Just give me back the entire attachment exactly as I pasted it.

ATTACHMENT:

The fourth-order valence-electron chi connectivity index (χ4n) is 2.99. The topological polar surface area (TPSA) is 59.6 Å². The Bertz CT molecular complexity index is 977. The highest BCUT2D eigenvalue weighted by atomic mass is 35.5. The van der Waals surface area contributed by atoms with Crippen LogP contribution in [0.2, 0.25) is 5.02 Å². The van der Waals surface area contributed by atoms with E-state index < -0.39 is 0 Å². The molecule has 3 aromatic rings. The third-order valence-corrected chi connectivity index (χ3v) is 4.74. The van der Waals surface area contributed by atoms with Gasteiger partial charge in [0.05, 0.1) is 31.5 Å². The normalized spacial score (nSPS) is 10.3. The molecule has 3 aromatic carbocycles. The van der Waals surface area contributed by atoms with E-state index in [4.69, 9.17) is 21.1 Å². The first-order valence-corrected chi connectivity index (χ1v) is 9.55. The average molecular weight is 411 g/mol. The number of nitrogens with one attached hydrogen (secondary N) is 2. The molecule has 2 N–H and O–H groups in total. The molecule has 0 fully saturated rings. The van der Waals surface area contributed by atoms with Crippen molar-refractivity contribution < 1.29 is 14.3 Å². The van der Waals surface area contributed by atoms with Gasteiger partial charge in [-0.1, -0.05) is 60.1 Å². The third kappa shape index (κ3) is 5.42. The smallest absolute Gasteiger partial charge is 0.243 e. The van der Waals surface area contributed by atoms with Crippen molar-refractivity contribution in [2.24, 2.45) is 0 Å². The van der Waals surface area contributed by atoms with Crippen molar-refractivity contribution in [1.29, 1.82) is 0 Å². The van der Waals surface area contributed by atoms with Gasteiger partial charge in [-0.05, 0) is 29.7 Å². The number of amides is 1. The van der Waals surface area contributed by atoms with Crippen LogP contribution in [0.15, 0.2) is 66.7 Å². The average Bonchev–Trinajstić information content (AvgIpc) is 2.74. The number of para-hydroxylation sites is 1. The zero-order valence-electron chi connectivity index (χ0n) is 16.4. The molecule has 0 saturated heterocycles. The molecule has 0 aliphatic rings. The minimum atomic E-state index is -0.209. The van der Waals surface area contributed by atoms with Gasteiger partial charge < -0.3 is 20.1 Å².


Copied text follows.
The fourth-order valence-electron chi connectivity index (χ4n) is 2.99. The topological polar surface area (TPSA) is 59.6 Å². The Bertz CT molecular complexity index is 977. The highest BCUT2D eigenvalue weighted by atomic mass is 35.5. The van der Waals surface area contributed by atoms with Crippen LogP contribution in [0.2, 0.25) is 5.02 Å². The van der Waals surface area contributed by atoms with E-state index < -0.39 is 0 Å². The molecule has 3 aromatic rings. The third-order valence-corrected chi connectivity index (χ3v) is 4.74. The van der Waals surface area contributed by atoms with Gasteiger partial charge in [0.05, 0.1) is 31.5 Å². The normalized spacial score (nSPS) is 10.3. The molecule has 3 aromatic carbocycles. The van der Waals surface area contributed by atoms with E-state index in [4.69, 9.17) is 21.1 Å². The first-order valence-corrected chi connectivity index (χ1v) is 9.55. The average molecular weight is 411 g/mol. The number of nitrogens with one attached hydrogen (secondary N) is 2. The molecule has 2 N–H and O–H groups in total. The molecule has 0 fully saturated rings. The van der Waals surface area contributed by atoms with Crippen molar-refractivity contribution < 1.29 is 14.3 Å². The van der Waals surface area contributed by atoms with Gasteiger partial charge in [-0.1, -0.05) is 60.1 Å². The third kappa shape index (κ3) is 5.42. The smallest absolute Gasteiger partial charge is 0.243 e. The van der Waals surface area contributed by atoms with Crippen molar-refractivity contribution in [2.24, 2.45) is 0 Å². The van der Waals surface area contributed by atoms with Crippen molar-refractivity contribution in [1.29, 1.82) is 0 Å². The van der Waals surface area contributed by atoms with Gasteiger partial charge in [-0.05, 0) is 29.7 Å². The number of amides is 1. The van der Waals surface area contributed by atoms with Crippen LogP contribution in [0.15, 0.2) is 66.7 Å². The average Bonchev–Trinajstić information content (AvgIpc) is 2.74. The number of para-hydroxylation sites is 1. The zero-order valence-electron chi connectivity index (χ0n) is 16.4. The molecule has 0 saturated heterocycles. The molecule has 0 aliphatic rings. The minimum atomic E-state index is -0.209. The van der Waals surface area contributed by atoms with Gasteiger partial charge < -0.3 is 20.1 Å².